by John Bajkowski
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This annual issue is designed as a jumpstart guide to computer-assisted investing. First, Wayne Thorp gives the rundown on what to look for when buying a computer for investing, and then we provide our top investment software and Web picks for both Windows and Mac systems.
While it is possible to perform investment analysis and portfolio tracking without the aid of a computer, a computer frees investors from making many trips to the library and keeping an accounting track record of portfolio actions on a paper ledger. The Internet provides an extensive electronic research library that easily surpasses the traditional information available at your local library.
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The key is knowing where to look and having a system and Internet connection up to the task. If you plan to gather most of your information on the Web, then you should examine whether it is worthwhile to pay for high-speed Internet access, also referred to as a broadband connection.
Cable companies and phone companies are currently battling for market share, but taking slightly different paths.
The Baby Bells typically offer DSL broadband connections for their clients. This technology is able to support high-speed connections over your regular phone wire provided that you are not too far from a switching station. The Web sites of most local phone companies allow potential customers to enter their phone number and address and determine if DSL service is an option.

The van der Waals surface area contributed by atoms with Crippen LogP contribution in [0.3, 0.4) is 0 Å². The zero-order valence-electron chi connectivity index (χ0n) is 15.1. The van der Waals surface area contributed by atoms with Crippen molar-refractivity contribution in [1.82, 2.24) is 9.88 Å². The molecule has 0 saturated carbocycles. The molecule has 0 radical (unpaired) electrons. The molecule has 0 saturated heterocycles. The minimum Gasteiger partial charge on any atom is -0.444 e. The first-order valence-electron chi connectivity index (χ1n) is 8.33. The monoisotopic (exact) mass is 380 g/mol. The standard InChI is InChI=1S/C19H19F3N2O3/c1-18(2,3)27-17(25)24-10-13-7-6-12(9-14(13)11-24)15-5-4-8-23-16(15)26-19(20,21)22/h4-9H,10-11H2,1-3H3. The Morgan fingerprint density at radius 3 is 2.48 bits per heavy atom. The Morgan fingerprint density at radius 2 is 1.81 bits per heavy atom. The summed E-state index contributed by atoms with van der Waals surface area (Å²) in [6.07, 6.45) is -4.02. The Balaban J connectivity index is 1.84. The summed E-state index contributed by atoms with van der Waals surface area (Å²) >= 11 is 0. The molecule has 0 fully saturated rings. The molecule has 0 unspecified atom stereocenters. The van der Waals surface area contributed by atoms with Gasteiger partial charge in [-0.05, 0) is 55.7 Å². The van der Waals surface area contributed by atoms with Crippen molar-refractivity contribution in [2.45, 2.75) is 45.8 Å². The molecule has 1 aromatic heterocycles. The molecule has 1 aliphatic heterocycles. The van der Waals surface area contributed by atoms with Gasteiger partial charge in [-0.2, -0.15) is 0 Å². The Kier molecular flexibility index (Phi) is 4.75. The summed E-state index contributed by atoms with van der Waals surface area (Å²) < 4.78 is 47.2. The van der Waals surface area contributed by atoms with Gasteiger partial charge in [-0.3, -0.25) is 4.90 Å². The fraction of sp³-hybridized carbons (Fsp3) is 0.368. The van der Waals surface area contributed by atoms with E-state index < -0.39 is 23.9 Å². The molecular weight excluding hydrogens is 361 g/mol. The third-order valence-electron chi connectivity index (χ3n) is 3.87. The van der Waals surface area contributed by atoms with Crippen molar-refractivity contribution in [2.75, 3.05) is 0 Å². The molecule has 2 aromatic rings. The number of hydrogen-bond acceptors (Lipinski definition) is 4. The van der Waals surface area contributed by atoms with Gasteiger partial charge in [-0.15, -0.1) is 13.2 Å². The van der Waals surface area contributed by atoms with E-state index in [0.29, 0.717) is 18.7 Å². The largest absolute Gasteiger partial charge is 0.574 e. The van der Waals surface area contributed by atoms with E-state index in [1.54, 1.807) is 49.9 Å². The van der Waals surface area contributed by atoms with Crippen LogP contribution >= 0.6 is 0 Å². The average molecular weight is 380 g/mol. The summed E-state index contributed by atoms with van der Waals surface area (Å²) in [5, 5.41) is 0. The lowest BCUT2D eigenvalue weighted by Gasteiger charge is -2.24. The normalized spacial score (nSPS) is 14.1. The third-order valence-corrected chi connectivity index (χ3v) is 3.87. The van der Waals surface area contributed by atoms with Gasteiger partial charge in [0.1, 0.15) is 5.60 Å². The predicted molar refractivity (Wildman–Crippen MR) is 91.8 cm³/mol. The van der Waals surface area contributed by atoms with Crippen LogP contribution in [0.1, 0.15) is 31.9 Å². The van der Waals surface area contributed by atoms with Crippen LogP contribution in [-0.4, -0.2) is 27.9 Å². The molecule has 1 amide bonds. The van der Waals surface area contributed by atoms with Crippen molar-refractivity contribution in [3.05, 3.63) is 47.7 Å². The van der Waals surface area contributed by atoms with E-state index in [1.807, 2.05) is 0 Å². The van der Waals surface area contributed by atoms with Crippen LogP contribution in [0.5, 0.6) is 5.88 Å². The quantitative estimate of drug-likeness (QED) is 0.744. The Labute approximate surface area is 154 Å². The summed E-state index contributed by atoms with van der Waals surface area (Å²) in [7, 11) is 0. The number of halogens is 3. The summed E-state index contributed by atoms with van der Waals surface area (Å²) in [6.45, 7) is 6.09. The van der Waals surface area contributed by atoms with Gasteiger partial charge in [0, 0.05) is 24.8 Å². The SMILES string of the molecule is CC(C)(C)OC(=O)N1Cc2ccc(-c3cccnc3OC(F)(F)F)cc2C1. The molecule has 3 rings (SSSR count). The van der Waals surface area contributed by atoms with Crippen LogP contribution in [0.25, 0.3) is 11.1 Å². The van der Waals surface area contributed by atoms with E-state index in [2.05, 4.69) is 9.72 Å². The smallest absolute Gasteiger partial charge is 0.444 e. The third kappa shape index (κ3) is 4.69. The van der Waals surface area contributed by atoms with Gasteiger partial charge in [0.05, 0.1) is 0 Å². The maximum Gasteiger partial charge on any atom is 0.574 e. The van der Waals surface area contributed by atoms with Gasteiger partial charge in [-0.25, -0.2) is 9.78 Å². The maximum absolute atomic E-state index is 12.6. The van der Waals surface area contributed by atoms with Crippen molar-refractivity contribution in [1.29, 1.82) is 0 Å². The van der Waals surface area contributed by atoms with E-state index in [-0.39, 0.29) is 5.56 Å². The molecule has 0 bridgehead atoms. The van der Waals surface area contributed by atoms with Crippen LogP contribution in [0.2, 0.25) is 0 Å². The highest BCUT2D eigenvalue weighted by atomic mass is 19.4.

Among the local phone companies, SBC Communications and Verizon Communications have been the most aggressive in slashing prices, with SBC offering monthly deluxe DSL service for $36.95 per month. Recently, SBC indicated that it has 3.1 million DSL customers, nearly a 60% increase from last year.
Cable companies offer their own broadband services for between $45 and $55 a month with faster download speeds than DSL. Consumer DSL service is normally provided at downstream (data flowing from the Internet to your system) speeds of 768Kbps, while cable broadband connections are now typically being offered at double the downstream speed of 1.5Mbps.
Comcast, the nations largest cable network, said it added 472,000 new broadband subscribers for the quarter ended September 30, 2003, a 39% increase from the same period last year.
It is estimated that 80% of the consumer PC market is still not using broadband access, but a significant amount is ready to switch over. Expect to see numerous promotions enticing you to select a given service. One trick to watch out for is a low monthly subscription fee that is only valid for a limited time—such as the first six months of your service.
I recently signed up for cable broadband service with the understanding of free installation and a reduced monthly fee for a limited time. The initial bill indicated a $200 charge for the free installation and a monthly fee double the discounted rate—fees that I am still trying to straighten out.
Broadband vendors sensing price sensitivity from customers have also started to offer cheaper monthly access rates, but at reduced speeds compared to their normal offerings. The speeds are still five to 10 times faster than traditional dial-up connections at rates slightly higher than normal dial-up fees.